While it’s common to joke about someone having ‘dog breath,’ as a dog owner, you need to know that your pup always having bad breath isn’t actually normal.

In dogs, too, just as in humans, bad breath is the result of bacteria building up inside the mouth. Your pet having bad breath all the time or for an extended period of time means that you should take your pup to a vet as soon as possible.

The vet will check your dog’s teeth, lungs, and gut to identify the problem. Your dog may have a gum disease that is causing the bad breath. It could also be something wrong with his gut, in which case, you may need to change your dog’s diet.

Your vet might even professionally clean your pup’s teeth, and this might help get rid of the bad breath problem. Another thing you can do to get rid of this problem is to provide your dog with treats and toys that can improve his breath. Regular brushing is a great way to get rid of bad breath, too. Just make sure that the toothpaste you opt for is dog-friendly.

5. Your Dog Needs To Be Walked Regularly Even If Your Backyard Is Large

Some people assume that having a big backyard is enough for a dog to walk in and that this excuses you from taking your dog out for a proper walk. Dogs are, in general, energetic animals. They are used to roaming freely in the wild and running around. This is because dogs have a whole lot of natural energy.

If your pup is just lying around your home, most of this energy is not used. Simply running around your backyard isn’t enough to get rid of your pup’s excess energy. Walks have always been and will always be a great way to keep your dog in good shape.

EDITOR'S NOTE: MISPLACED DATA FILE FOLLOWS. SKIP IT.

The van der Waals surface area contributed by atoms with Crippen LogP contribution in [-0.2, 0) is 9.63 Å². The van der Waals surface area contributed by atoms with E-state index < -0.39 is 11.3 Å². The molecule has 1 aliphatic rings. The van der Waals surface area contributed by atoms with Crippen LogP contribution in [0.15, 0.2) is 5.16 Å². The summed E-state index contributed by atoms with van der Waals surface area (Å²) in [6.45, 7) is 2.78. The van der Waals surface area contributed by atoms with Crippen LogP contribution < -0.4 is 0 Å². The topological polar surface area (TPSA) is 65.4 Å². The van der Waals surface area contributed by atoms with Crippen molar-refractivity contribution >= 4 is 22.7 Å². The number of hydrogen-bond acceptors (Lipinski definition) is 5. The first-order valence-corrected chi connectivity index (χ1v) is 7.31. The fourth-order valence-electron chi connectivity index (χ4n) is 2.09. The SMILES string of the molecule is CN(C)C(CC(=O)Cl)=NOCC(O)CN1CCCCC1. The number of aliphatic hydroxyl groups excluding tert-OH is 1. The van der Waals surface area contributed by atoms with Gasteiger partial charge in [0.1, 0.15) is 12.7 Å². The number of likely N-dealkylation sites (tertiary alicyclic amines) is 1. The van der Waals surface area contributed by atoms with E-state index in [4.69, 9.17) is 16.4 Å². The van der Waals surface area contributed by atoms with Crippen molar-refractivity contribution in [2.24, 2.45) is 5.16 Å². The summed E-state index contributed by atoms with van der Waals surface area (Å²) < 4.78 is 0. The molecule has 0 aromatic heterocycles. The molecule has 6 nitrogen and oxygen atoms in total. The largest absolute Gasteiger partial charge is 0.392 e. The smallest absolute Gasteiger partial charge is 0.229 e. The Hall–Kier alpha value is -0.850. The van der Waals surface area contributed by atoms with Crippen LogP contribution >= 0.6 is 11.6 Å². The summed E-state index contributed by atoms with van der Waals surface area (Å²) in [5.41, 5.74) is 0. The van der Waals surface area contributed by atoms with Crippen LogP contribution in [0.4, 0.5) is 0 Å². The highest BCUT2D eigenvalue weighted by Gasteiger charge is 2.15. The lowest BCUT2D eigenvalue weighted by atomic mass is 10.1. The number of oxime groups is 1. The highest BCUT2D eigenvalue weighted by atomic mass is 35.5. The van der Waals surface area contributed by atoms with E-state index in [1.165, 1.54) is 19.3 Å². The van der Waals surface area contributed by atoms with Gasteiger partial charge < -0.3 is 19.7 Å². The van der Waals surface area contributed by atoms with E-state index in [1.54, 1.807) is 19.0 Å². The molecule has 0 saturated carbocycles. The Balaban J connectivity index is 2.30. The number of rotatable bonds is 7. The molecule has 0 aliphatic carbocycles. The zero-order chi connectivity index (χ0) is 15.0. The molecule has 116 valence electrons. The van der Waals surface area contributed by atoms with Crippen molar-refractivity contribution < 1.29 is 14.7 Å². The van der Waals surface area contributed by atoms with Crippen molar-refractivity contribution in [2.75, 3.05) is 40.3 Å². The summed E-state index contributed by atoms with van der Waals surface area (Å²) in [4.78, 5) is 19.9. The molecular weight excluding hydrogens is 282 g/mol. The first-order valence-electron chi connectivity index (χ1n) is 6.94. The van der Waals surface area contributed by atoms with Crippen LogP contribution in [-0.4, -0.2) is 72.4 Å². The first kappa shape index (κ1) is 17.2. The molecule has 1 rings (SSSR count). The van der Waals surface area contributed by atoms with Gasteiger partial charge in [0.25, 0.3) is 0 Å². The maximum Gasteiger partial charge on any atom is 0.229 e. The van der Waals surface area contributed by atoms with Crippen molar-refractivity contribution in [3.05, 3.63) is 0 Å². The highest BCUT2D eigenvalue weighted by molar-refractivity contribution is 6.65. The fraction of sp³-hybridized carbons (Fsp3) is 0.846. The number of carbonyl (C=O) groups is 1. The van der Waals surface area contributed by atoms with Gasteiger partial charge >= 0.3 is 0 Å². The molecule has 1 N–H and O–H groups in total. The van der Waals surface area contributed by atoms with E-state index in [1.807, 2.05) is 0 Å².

Each time you take your dog for a walk, not only does he make use of his excess energy, but he also meets all sorts of new people and even new dogs along the way. As a result, walks are also very important for your dog’s socialization process.

These are 5 things you should know about your dog that are likely to make your life with your pet far better and more comfortable.

by Bobby J Davidson || You can’t buy love, but you can rescue it™

Facts About Animal Homelessness:

  1. Only 1 out of every 10 dogs born will find a permanent home.
  2. The main reasons animals are in shelters: owners give them up, or animal control finds them on the street.
  3. Each year, approximately 2.7 million dogs and cats are killed every year because shelters are too full and there aren’t enough adoptive homes. Act as a publicist for your local shelter so pets can find homes. Sign up for Shelter Pet PR.
  4. Approximately 7.6 million companion animals enter animal shelters nationwide every year. Of those, approximately 3.9 million are dogs and 3.4 million are cats.
  5. According to the National Council on Pet Population Study and Policy (NCPPSP), less than 2% of cats and only 15 to 20% of dogs are returned to their owners.
  6. 25% of dogs that enter local shelters are purebred.
  7. About twice as many animals enter shelters as strays compared to the number that are relinquished by their owners.
  8. It’s impossible to determine how many stray dogs and cats live in the United States. Estimates for cats alone range up to 70 million.
  9. Only 10% of the animals received by shelters have been spayed or neutered. Overpopulation, due to owners letting their pets accidentally or intentionally reproduce, sees millions of these “excess” animals killed annually.
  10. Many strays are lost pets that were not kept properly indoors or provided with identification.
  11. According to The Humane Society, there are about 3,500 brick-and-mortar animal shelters in the US and 10,000 rescue groups and animal sanctuaries in North America.

Here are a some adoptions for consideration:  puccicafe.com/adoptions